The Longhorn defense wasn’t elite, good or even average, but the highly criticized group played well enough down the stretch to propel Texas to a victory.
Texas’ defense was pounded, again, for 607 yards, and, at times, looked as inept as the numbers show. However, a pair of huge turnovers plus a few timely stops allowed the Longhorns to edge out Baylor and their No. 1 ranked offense.
“We knew going into the game that they were going to make plays, so we looked at it as a game of stops,” defensive coordinator Manny Diaz said. “The two turnovers and holding them to three field goals were just crucial.”
The biggest momentum swing of the contest for the defense came with a few seconds remaining in the third quarter. The Longhorns were up by six after a three-and-out — a tough scenario in a game that was based on score-for-score jabs — and the Bears were driving into Texas territory.
But it was at that moment that a pair of sophomore’s made an upperclassmen level play. Baylor called a dive up the middle for Glasco Martin, and when he hit the hole, Steve Edmond was there to meet him. The pair clashed in the gap and Edmond knocked the ball away.
“I put my head on the ball and it popped out,” Edmond said. “I didn’t even know I made him fumble. Everybody just started screaming, I was like ‘What is going on?’ until I saw the replay.”
Newly-minted starter Mykkele Thompson pounced on it and Texas took over in Baylor territory. Texas later scored what turned out to be the game-winning score on a 15-yard touchdown catch by Mike Davis.
The defense wasn’t done. The group held Baylor’s explosive group to seven points in the fourth quarter.
The Longhorns gave up more than 600 yards but it was a bend-but-not-break performance at its finest.
“We have faced some of the top offenses in the nation, so these guys are going to put up stats,” cornerback Carrington Byndom said. “The main thing for us is to limit as much as we can, but then again, at the end of the day, all it comes down to is if we win.”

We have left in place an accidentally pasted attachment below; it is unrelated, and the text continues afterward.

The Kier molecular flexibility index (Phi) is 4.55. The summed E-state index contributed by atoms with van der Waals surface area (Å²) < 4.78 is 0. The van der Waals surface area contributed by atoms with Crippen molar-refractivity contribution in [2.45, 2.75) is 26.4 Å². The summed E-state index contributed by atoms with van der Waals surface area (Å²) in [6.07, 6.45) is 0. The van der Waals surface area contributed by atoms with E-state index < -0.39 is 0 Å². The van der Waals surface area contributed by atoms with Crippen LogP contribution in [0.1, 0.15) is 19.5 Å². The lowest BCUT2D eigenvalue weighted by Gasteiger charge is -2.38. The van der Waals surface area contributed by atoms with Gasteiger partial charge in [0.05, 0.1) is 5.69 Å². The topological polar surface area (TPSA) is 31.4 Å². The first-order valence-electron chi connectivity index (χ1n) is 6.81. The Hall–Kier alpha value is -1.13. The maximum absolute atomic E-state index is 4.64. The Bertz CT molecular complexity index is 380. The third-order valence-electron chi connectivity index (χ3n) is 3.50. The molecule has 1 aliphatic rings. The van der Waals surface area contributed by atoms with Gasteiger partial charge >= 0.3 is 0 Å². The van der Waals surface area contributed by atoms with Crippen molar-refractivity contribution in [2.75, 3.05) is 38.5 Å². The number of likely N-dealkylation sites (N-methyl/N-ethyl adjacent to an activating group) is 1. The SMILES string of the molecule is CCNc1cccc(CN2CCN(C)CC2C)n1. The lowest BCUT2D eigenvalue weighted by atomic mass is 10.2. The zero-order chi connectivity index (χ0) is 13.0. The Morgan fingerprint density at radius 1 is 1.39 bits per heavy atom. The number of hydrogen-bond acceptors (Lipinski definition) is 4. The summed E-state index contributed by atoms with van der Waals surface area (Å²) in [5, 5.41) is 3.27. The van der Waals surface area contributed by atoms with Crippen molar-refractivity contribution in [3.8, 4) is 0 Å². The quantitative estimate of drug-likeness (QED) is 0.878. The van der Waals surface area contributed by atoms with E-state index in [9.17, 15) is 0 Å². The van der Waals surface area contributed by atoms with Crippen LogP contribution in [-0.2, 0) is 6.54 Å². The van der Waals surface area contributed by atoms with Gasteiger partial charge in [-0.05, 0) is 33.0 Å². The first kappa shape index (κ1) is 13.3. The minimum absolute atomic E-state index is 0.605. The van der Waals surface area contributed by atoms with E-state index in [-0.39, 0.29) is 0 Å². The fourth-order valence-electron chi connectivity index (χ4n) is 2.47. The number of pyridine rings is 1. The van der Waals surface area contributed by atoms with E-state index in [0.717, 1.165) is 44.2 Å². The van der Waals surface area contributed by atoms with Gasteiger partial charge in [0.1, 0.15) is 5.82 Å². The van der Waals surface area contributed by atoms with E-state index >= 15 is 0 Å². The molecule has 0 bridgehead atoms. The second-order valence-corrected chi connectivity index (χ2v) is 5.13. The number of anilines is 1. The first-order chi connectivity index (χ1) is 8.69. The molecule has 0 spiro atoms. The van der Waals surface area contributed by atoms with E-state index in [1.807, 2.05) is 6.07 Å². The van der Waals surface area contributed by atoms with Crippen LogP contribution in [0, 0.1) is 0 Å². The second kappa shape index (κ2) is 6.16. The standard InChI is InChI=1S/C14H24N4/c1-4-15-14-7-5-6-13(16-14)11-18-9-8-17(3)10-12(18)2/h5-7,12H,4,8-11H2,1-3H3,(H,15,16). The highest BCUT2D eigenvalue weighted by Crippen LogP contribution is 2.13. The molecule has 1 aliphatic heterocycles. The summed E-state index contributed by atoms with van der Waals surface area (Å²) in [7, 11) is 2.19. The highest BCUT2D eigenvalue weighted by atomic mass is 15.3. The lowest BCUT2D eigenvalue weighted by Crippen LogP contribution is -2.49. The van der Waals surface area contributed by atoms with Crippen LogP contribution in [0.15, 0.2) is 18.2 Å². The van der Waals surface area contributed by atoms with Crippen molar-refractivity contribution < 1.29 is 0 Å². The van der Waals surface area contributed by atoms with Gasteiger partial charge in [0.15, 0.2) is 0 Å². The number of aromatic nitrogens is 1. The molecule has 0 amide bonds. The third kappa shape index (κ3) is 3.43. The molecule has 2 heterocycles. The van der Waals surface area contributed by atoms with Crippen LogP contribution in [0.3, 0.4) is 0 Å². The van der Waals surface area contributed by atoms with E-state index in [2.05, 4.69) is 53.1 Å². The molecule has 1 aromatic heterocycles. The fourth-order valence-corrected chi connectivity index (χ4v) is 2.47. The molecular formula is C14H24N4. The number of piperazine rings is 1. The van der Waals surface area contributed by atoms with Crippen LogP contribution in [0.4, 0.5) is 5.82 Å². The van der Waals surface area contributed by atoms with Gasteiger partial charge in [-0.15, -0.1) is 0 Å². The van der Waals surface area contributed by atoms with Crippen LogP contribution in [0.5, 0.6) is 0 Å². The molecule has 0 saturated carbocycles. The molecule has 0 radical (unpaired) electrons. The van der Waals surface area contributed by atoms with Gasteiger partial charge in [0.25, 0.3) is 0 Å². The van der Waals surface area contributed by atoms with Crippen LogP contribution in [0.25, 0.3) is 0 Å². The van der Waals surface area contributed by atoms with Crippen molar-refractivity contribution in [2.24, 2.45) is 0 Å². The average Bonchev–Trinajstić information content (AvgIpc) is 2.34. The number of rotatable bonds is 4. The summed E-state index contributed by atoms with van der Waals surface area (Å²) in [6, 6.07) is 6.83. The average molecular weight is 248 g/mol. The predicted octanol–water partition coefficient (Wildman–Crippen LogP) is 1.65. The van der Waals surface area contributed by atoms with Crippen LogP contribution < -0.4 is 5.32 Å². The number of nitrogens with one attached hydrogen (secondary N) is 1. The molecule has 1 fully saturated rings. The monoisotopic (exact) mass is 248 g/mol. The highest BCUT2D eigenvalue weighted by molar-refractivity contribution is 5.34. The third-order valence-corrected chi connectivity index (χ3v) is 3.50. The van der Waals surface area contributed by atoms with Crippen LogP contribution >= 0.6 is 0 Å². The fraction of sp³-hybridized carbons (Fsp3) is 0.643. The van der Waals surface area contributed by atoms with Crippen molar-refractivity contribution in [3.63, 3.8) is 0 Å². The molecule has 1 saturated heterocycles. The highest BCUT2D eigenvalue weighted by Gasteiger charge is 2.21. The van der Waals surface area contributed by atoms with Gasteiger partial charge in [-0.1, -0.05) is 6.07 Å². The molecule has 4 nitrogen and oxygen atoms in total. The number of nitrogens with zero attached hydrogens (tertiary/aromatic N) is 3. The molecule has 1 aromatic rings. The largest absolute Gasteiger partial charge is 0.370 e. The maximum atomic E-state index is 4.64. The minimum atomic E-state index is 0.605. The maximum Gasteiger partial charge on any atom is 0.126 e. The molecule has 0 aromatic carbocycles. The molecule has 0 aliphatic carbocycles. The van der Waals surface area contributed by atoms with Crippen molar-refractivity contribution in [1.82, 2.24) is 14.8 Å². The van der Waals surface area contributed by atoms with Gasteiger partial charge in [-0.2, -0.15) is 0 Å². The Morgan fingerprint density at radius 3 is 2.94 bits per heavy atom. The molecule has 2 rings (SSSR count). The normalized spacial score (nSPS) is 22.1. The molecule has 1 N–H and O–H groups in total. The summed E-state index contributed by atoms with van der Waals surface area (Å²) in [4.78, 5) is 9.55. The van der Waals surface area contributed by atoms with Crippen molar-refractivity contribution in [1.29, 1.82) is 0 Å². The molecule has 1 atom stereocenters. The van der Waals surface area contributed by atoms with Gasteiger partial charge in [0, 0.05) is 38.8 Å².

After Texas’ performance the previous week, the offense was brilliant. David Ash played turnover-free and was supported by a punishing running game — most of which came from 6-foot-1, 230-pound bruiser Joe Bergeron. He could not be slowed down near the goal line, bowling people over en route to running for five touchdowns during his 117-yard outburst.
“I see the crease, I see the touchdown, I see the goal line and that is really it,” Bergeron said. “It’s just a blur. If anybody else comes within that vision, you just punish them. That’s what you do on goal lines.”
Bergeron provided most of the fireworks for the Texas offense, but the first play from scrimmage created the spark for Texas’ 56-point outburst.
The Longhorns, for the first time all season, choose to receive the opening kickoff instead of sending their defense out first, and it paid dividends. Co-offensive coordinator Bryan Harsin called a play for electric freshman Daje Johnson, and he made the most of it.
Johnson burst through the hole on the right side and from there his sprinter-like speed took over. Johnson ran untouched up the sideline for the 84-yard touchdown, and even had time to turn around and take in the scenery — the pursuit was that far behind.
“Once he [Johnson] gets in the open field, he is capable of doing great things for us and the play was huge,” Harsin said. “We wanted to start fast. We took the ball and wanted to get out there, and to get a score was huge.”
Printed on Monday, October 22, 2012 as: Horns triumph in shootout